The area was first developed because food shortage was emergent after the bombing. Near the Aioi Avenue, some citizens cultivated farmland and began to settle in this district. During hard times of severe food shortage, people gathered around Aioi Avenue asking for valuable crops. A “mobile shophouse compound” (移動商店住宅組合) was proposed. By utilizing the rear trunk of cars or trucks, it could display crops and goods. Rows of trunks would form a mobile street that is highly flexible and mobile.


The naming of “A-bomb slum” is perhaps a propaganda to criminalize and stagminize the informal settlement of Aioi Avenue in Moto-machi District. I would argue that the Moto-machi urbanism shared similarities with the Metabolist ideal of a flexible and mobile city. The informal urbanism played an important role in securing the basic needs of the victims and also post-war recovery of Hiroshima. Its development was spontaneous in nature without much governmental intervention, while being effective in overcoming food shortage and housing shortage. The informal, non-institutionalized urban solution had undoubtedly contributed much in the post-war recovery and was even better than the formal, planned framework by the Council in certain sense.



仙波希望. (2016). 「平和都市」 の 「原爆スラム」. 日本都市社会学会年報2016(34), 124-142.

石丸紀興. (2014). 広島は平和都市・平和記念都市として復興・展開してきたか. 日本都市社会学会年報, 2014(32), 25-44.

広島都市生活研究会. (1985). 都市の復興 : 広島被爆 40年史 [Reconstruction of Hiroshima : Pictorial history of forty years since atomic bombing]. 広島市: 広島市.


2 Comments on “The Informal City: Informal Housing during Post-war Recovery

  1. The parallel development of the formal and informal is a typical example that demonstrate the different reactions and stand points for different stakeholders of a country.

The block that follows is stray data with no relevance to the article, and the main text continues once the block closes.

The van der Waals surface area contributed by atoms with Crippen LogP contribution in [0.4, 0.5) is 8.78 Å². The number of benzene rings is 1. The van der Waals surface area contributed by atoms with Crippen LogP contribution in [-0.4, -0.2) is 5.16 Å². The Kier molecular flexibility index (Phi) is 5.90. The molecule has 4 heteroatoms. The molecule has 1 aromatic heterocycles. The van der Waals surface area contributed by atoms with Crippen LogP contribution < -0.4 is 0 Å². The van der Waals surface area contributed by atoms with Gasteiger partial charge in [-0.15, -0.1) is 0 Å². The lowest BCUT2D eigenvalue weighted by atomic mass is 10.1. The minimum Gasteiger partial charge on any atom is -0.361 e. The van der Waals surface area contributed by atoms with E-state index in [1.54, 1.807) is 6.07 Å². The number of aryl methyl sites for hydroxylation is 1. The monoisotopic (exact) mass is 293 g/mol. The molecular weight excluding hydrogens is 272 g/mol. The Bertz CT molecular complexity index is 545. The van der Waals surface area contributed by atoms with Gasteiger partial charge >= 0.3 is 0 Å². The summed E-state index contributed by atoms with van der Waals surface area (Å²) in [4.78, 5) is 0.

The grid planning that laid down by the authority needless to say had to facilitate a flexible yet controllable use of land as well as to support the transportation development which is essential to the industries. From this perspective, housing issue might not seem to be the only and most pressing issue that the authority had to resolved.
    I cannot agree more on the fact that the informal, non-industrialised urban solution might had sped up the post-war recovery despite their spontaneous nature and several undesirable consequences that resulted in. However, I believe that the effort of the top-down planning from the Council could not be diminished for the more complexed economic, social, infrastructural and political situations it had to dealt with at that time.
    That also brings up a question of whether the government structure was sufficient enough to address housing problems in the time of a nation reconstruction when the government paid so much attention to the redevelopment of industrialisation of the country.

  2. For sure the governmental effort shall not be undermined. The discussion above is to address the informal solution to reconstruction of Hiroshima, which is usually undermined and ignored due to lack of official records.

    One of the very original idea of post-modernism, to the best of my knowledge, was not replacing modernism, but to challenge and critique on modernism, such that the two have a dynamic relationship. Under such a conceptual framework, governmental structure is insufficient to address housing problems. By insufficient, it means that it is a necessary condition, but not a sufficient condition for recovery.

    In Hiroshima context, by a more careful examination of the Motomachi, we can actually the same pattern, that the government structure is insufficient in solving housing problems. It would be interesting to refer the cases to other cities too.